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Healthcare workers

Yemen - Continuity amid crises

IPPF Japan Trust Fund

IPPF Japan Trust Fund


Continuity amid

Please do not forget the Yemeni people. Since 2015 we have been living in the world’s worst crisis. We need your support.
Jamila Alsharie, Program Director
Yemeni Association for Reproductive Health (YARH)

The humanitarian crisis in Yemen remains the worst in the world. Years of conflict have led to the collapse of the economy and social services. Around 24 million people – over 80 per cent of the population – are dependent on aid and now face the ‘triple threat’ of conflict, cholera and COVID-19.

As many as 4.3 million people have been displaced in the last three years. About half of them are women whose plight is particularly severe. UNFPA estimates that one million pregnant and breastfeeding women are malnourished, and risk giving birth to babies with severely stunted growth. An estimated 144,000 women are likely to develop childbirth complications.

In the middle of this crisis in 2017-18, YARH, with support from the Government of Japan, delivered desperately-needed sexual and reproductive health care in Amran, western Yemen, to internally displaced people in camps as well as to women and children in their host communities.

Ali Noaman, YARH’s Executive Director, explains: “The JTF project has been very positive for local people. For some, it was the first time they had sexual and reproductive health care and became aware of the need for hygiene. We are beginning to see people seeking health care and attitudes towards sexual and gender-based violence changing”.

It’s been a positive experience for YARH too. “We’ve reached new areas, and forged essential partnerships with primary health care and with the Ministry of Health, local NGOs and Yemen Women's Union for IDPs - meaning we're able to coordinate our work for IDPs.” says Jamila.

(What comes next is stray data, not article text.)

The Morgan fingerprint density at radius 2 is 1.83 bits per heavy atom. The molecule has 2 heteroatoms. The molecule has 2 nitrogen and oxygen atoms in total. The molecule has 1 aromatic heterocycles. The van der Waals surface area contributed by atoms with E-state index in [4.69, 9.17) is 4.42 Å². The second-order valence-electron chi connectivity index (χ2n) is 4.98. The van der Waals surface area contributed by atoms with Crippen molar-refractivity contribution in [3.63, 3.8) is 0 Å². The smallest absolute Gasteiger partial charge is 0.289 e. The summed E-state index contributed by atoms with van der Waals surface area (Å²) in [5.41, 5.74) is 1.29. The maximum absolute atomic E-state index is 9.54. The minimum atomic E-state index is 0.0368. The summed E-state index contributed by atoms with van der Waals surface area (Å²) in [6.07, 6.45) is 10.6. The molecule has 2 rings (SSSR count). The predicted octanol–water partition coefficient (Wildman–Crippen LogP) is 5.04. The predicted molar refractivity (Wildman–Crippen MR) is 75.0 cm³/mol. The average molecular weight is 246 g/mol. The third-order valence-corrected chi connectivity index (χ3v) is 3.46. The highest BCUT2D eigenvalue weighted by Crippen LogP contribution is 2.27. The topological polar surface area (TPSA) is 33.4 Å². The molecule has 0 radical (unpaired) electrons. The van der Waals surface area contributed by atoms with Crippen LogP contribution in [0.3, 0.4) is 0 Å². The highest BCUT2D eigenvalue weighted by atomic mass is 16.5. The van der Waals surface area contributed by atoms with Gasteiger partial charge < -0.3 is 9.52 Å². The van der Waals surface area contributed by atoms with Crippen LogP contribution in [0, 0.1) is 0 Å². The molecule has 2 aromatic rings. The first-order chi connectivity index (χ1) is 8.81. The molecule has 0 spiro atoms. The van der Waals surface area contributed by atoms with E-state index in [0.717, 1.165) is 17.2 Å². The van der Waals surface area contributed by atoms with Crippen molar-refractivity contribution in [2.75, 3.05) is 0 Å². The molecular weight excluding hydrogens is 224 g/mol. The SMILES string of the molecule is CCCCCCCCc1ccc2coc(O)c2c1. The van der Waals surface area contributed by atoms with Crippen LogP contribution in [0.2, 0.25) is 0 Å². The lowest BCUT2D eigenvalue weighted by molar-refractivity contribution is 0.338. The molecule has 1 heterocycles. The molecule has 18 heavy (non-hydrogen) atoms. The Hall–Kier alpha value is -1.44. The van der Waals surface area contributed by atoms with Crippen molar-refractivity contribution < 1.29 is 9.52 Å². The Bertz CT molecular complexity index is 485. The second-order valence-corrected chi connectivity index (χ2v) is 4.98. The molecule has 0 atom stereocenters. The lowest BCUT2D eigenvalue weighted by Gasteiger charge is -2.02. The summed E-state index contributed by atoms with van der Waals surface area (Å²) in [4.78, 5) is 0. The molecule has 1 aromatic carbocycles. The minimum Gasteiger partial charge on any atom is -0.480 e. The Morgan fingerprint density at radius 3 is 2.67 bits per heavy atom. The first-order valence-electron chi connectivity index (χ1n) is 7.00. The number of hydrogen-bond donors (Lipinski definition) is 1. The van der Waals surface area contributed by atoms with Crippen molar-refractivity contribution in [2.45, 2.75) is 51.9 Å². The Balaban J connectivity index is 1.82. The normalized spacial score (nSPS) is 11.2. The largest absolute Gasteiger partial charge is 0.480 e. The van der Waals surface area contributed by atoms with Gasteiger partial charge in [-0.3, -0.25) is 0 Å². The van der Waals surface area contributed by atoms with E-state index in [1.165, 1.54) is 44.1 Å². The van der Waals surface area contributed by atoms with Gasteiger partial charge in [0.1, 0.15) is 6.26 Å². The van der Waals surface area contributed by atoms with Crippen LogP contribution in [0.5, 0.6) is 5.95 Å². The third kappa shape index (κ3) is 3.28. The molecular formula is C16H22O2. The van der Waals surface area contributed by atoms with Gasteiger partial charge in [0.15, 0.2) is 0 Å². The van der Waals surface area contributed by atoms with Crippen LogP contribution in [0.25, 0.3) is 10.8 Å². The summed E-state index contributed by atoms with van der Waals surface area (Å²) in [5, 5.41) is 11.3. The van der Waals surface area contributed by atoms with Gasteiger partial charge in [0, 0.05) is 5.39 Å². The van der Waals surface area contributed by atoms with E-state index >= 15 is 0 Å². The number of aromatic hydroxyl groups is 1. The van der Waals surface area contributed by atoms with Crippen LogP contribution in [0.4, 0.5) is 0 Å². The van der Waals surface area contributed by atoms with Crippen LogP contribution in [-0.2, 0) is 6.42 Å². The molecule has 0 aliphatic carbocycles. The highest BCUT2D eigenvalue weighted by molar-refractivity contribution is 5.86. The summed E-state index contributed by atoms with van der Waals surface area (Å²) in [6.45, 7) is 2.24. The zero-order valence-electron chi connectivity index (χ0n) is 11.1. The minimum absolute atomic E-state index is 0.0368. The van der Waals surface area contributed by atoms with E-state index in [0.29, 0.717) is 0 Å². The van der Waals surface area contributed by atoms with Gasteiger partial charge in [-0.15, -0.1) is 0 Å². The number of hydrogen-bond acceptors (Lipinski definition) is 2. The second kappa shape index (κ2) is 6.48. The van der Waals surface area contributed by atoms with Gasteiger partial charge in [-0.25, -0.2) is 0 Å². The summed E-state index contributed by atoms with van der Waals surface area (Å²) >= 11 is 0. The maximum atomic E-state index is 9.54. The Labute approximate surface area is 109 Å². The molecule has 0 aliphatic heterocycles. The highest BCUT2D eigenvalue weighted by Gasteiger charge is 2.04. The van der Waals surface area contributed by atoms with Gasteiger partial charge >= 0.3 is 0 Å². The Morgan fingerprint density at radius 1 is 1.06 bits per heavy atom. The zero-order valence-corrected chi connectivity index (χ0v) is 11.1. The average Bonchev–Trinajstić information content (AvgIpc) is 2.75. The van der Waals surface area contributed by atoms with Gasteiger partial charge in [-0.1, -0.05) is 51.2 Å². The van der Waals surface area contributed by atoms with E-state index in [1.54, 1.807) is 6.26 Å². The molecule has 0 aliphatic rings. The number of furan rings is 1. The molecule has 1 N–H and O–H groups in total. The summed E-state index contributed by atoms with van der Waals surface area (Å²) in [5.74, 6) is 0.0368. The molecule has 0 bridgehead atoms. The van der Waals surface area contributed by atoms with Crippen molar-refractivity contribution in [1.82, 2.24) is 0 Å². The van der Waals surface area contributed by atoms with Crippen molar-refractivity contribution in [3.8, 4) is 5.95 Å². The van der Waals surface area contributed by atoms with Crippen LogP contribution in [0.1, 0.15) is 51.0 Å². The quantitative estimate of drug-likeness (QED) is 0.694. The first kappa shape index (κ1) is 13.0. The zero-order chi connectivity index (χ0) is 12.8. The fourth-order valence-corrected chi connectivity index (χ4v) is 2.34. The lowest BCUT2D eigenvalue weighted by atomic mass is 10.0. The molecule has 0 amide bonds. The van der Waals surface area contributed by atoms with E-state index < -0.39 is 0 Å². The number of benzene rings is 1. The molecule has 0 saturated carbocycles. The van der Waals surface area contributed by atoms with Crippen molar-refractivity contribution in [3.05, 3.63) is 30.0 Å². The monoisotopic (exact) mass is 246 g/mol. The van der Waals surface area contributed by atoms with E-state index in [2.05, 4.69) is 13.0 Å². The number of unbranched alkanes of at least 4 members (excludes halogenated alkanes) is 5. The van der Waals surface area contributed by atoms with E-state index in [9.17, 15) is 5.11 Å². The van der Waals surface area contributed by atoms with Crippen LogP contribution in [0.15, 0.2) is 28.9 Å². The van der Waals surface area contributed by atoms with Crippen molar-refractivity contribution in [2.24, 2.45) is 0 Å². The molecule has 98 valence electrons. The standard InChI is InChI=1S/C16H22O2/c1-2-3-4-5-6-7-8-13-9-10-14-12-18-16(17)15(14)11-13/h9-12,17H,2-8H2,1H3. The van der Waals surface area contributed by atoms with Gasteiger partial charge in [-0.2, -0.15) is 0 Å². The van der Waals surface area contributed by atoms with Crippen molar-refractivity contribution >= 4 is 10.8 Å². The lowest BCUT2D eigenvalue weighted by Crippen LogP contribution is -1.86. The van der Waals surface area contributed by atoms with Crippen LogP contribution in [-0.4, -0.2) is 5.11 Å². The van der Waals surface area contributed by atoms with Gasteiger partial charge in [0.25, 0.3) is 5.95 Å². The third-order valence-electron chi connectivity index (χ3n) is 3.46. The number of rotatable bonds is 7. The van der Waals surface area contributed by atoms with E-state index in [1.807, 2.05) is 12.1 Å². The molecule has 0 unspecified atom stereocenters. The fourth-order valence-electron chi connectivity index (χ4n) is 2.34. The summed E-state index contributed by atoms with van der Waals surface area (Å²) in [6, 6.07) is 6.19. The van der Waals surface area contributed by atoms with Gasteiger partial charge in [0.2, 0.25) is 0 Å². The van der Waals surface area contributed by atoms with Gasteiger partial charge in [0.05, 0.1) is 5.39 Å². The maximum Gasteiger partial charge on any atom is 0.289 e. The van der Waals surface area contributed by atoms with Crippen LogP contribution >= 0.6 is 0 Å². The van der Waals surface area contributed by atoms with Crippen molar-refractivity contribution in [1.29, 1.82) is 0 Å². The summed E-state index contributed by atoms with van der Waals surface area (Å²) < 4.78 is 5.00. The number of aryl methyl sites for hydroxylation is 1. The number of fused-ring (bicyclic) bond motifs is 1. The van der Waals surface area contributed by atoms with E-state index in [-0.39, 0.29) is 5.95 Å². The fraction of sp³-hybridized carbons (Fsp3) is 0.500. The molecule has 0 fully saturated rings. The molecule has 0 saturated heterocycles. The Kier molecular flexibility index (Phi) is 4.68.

ARH faces many challenges. Very few of Yemen’s reproductive health facilities still function. Health workers have not been paid for more than two years, leaving Yemen with only 10 health workers per 10,000 people. This means many people who come to YAHR in search of sexual and reproductive health services may have other serious underlying health problems.

In addition, amid conflict and crisis the country has become increasingly sectarian and family planning has become a taboo subject, prohibited by some communities, and even, at one point, by the State. Sometimes YARH’s consignments of contraceptives are confiscated by officials at the airports.

In the face of these mounting challenges, YARH has learned to address the needs of its clients flexibly despite mounting pressures and insecure supplies.

Continuity is essential for reproductive health


any NGOs work in Yemen but they often only provide short term emergency relief.

Ali explains: “Emergency projects are helpful, but a short term approach of a few months at a time is no good for sexual and reproductive health. We’re seeing women who gave birth last year come back pregnant again because they don’t have access to family planning.”